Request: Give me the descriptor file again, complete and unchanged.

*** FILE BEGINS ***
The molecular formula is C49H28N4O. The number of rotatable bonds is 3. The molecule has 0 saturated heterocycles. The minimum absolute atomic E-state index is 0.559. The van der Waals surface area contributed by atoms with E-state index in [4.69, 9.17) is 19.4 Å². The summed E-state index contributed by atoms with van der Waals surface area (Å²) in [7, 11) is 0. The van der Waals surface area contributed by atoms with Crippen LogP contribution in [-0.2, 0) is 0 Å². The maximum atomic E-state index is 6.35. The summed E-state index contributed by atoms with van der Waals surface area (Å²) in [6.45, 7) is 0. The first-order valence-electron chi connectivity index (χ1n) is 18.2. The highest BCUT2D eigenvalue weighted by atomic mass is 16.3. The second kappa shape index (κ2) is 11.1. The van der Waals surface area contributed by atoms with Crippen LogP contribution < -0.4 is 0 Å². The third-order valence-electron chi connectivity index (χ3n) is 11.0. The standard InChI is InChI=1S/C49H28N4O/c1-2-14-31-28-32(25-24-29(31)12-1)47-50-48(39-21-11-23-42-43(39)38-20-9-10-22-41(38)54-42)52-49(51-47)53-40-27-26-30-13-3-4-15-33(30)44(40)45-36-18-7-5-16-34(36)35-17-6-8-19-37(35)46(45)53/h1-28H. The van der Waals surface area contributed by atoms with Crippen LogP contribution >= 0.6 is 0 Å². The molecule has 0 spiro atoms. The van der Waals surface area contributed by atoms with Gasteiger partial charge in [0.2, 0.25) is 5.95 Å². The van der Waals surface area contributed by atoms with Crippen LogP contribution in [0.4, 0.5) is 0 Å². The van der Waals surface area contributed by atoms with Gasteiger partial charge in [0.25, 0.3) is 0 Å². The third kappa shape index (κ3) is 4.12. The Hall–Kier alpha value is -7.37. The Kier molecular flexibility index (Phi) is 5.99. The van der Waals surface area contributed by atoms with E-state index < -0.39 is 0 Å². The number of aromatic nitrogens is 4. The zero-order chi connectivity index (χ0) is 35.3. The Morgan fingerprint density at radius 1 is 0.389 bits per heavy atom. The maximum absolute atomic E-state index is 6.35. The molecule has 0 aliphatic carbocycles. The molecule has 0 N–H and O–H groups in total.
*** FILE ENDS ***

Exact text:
The molecular formula is C49H28N4O. The number of rotatable bonds is 3. The molecule has 0 saturated heterocycles. The minimum absolute atomic E-state index is 0.559. The van der Waals surface area contributed by atoms with E-state index in [4.69, 9.17) is 19.4 Å². The summed E-state index contributed by atoms with van der Waals surface area (Å²) in [7, 11) is 0. The van der Waals surface area contributed by atoms with Crippen LogP contribution in [-0.2, 0) is 0 Å². The maximum atomic E-state index is 6.35. The summed E-state index contributed by atoms with van der Waals surface area (Å²) in [6.45, 7) is 0. The first-order valence-electron chi connectivity index (χ1n) is 18.2. The highest BCUT2D eigenvalue weighted by atomic mass is 16.3. The second kappa shape index (κ2) is 11.1. The van der Waals surface area contributed by atoms with Crippen LogP contribution < -0.4 is 0 Å². The third-order valence-electron chi connectivity index (χ3n) is 11.0. The standard InChI is InChI=1S/C49H28N4O/c1-2-14-31-28-32(25-24-29(31)12-1)47-50-48(39-21-11-23-42-43(39)38-20-9-10-22-41(38)54-42)52-49(51-47)53-40-27-26-30-13-3-4-15-33(30)44(40)45-36-18-7-5-16-34(36)35-17-6-8-19-37(35)46(45)53/h1-28H. The van der Waals surface area contributed by atoms with Crippen LogP contribution >= 0.6 is 0 Å². The molecule has 0 spiro atoms. The van der Waals surface area contributed by atoms with Gasteiger partial charge in [0.2, 0.25) is 5.95 Å². The van der Waals surface area contributed by atoms with Crippen LogP contribution in [0.4, 0.5) is 0 Å². The van der Waals surface area contributed by atoms with Gasteiger partial charge in [0.25, 0.3) is 0 Å². The third kappa shape index (κ3) is 4.12. The Hall–Kier alpha value is -7.37. The Kier molecular flexibility index (Phi) is 5.99. The van der Waals surface area contributed by atoms with E-state index < -0.39 is 0 Å². The number of aromatic nitrogens is 4. The zero-order chi connectivity index (χ0) is 35.3. The Morgan fingerprint density at radius 1 is 0.389 bits per heavy atom. The maximum absolute atomic E-state index is 6.35. The molecule has 0 aliphatic carbocycles. The molecule has 0 N–H and O–H groups in total.